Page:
TOGO – Health experts from multiple African countries recently gathered in Lomé to establish protocols for investigating highly pathogenic influenza outbreaks, particularly focusing on the threat posed by avian influenza.

Supported by the World Health Organization (WHO), the meeting addressed the urgent need to combat emerging and re-emerging pathogens, including avian influenza strains.

The discussions centered on the recent outbreaks of highly pathogenic avian influenza recorded in participating nations.

Through sharing experiences and expertise, experts evaluated investigation tools and crafted joint control strategies, which will be submitted to the WHO for funding consideration, reports Togo First.

Avian influenza, commonly known as ‘bird flu,’ not only poses a significant risk to poultry populations with high mortality rates but also presents a growing concern for human health. Certain subtypes, such as the H5N1 virus, have demonstrated the potential to cause deadly epidemics in humans.

The economic ramifications of avian influenza extend beyond the poultry industry, impacting farmer livelihoods, international trade, and the health of wild bird populations.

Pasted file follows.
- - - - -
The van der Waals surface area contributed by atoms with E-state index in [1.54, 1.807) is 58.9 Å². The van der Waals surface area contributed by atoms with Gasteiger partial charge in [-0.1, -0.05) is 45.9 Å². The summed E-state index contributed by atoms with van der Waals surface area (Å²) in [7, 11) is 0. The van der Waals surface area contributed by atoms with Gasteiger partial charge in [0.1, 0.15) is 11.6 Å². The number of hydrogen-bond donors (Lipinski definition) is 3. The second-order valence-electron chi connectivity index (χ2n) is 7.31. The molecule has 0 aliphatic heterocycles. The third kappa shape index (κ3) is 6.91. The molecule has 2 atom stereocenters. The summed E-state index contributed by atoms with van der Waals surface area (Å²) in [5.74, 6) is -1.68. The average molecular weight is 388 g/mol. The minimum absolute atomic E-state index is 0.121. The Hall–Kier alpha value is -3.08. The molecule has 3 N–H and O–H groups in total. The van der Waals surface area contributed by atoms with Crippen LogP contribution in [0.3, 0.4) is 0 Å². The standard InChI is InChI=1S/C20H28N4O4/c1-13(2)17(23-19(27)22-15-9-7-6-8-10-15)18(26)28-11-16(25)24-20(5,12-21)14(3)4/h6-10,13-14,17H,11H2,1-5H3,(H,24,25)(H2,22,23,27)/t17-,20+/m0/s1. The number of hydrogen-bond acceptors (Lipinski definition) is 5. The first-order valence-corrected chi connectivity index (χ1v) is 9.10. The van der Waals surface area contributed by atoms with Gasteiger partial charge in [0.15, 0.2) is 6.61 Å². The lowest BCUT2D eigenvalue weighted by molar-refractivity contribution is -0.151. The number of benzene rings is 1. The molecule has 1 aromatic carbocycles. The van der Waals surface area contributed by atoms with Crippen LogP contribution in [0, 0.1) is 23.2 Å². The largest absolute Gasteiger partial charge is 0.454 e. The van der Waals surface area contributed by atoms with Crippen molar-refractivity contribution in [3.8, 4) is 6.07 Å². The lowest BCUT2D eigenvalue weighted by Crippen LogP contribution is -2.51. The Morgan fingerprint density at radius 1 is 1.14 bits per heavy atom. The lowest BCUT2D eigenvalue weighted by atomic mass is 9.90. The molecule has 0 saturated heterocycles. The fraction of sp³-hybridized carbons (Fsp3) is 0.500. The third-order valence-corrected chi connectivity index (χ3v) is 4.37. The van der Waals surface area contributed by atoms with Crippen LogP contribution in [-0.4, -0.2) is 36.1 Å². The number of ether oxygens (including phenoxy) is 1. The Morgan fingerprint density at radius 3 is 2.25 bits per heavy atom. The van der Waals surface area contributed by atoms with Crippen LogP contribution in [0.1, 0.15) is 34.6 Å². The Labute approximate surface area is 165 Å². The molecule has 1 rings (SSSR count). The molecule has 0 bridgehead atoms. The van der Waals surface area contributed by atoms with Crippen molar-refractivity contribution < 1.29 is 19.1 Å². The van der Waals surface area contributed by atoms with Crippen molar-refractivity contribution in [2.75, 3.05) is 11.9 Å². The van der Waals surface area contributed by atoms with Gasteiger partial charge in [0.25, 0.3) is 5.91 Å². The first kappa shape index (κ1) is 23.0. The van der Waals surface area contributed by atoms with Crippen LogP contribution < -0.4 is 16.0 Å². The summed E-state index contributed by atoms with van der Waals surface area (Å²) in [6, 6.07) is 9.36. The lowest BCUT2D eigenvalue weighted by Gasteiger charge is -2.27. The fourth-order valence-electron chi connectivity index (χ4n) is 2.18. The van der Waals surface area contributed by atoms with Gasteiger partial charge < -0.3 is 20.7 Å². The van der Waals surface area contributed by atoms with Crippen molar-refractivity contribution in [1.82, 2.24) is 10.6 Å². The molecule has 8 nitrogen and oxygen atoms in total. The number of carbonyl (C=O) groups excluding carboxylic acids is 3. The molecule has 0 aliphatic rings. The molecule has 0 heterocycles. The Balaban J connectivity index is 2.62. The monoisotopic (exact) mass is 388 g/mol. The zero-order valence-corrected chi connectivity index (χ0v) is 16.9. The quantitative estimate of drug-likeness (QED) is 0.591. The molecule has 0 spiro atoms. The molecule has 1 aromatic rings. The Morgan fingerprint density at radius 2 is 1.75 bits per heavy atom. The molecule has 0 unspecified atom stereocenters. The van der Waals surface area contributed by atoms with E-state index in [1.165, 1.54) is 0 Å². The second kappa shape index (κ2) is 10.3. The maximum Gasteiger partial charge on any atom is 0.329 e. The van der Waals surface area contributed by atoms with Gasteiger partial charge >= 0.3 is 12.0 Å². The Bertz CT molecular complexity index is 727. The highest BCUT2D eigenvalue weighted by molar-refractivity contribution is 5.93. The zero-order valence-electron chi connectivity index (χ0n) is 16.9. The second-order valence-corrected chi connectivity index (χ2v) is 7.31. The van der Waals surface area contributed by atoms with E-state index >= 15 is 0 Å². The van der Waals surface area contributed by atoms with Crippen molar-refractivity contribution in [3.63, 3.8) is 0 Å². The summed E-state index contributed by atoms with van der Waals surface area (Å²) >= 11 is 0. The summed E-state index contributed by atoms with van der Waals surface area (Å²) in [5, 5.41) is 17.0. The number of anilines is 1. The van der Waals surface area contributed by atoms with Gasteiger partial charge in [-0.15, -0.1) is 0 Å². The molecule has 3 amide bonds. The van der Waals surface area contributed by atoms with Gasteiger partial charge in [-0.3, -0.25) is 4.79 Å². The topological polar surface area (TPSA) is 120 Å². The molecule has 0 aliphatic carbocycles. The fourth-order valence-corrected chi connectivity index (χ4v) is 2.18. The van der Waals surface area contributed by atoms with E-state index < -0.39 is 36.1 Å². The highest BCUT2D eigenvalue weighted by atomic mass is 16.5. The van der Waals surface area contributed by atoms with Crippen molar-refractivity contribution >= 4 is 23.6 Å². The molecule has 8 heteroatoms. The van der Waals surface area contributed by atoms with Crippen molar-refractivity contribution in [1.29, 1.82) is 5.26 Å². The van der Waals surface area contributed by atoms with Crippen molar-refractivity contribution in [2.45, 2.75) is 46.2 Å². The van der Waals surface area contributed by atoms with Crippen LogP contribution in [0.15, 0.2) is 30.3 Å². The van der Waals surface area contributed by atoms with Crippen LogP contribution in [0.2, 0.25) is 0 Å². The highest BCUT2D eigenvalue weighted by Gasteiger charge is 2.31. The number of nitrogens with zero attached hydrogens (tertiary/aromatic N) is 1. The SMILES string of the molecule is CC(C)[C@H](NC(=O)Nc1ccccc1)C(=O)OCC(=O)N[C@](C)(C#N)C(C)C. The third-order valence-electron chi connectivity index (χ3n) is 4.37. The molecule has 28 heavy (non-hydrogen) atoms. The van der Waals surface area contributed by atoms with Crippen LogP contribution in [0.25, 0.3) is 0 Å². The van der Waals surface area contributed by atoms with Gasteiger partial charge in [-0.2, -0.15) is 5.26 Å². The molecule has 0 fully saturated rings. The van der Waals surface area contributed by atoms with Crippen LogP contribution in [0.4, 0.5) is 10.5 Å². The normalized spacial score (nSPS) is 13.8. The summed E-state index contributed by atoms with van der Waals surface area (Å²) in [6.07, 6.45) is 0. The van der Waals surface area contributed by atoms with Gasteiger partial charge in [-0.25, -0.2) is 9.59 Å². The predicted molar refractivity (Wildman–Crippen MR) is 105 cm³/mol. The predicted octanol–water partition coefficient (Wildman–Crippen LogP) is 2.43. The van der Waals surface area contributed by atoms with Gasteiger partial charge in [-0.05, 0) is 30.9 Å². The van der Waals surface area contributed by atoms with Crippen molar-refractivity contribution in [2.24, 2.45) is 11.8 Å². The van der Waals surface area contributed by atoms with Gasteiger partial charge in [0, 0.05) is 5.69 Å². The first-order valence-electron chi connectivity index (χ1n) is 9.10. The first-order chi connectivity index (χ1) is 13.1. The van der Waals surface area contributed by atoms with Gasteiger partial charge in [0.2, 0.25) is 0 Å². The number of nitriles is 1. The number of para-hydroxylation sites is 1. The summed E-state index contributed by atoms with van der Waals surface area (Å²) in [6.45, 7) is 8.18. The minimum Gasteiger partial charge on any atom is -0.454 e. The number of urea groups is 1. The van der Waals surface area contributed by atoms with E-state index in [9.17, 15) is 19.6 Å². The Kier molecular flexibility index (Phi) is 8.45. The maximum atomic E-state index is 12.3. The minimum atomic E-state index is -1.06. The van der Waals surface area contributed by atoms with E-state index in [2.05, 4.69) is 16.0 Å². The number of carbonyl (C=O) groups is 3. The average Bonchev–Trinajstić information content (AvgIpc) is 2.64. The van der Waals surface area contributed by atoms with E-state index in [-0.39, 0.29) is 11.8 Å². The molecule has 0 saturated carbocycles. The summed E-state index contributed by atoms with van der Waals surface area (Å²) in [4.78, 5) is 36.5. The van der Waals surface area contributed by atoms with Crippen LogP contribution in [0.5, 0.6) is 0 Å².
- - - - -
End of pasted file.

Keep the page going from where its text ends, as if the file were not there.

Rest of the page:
The policy of culling all poultry in affected areas, whether infected or healthy, to contain the spread of the virus results in substantial economic losses for farmers, exacerbating the long-term impact on their livelihoods.

In response to recent outbreaks, the Food and Agriculture Organization of the United Nations (FAO) recently launched a vital online course on Avian Influenza in Portuguese.

Targeting veterinarians and veterinary paraprofessionals across Southern Africa, the initiative aims to enhance early detection, diagnosis, and response capabilities to avian influenza outbreaks, following recent incidents in Mozambique.

The importance of such initiatives is underscored by past experiences, including a significant avian influenza outbreak in South Africa in 2023, which led to the culling of millions of birds and a notable 30% reduction in hatching egg production.

Avian influenza is transmitted directly between healthy and diseased birds or indirectly through contact with contaminated objects or materials. The virus can spread through the excretions of infected birds or via indirect contact with infectious poultry and environmental contamination from wild birds.

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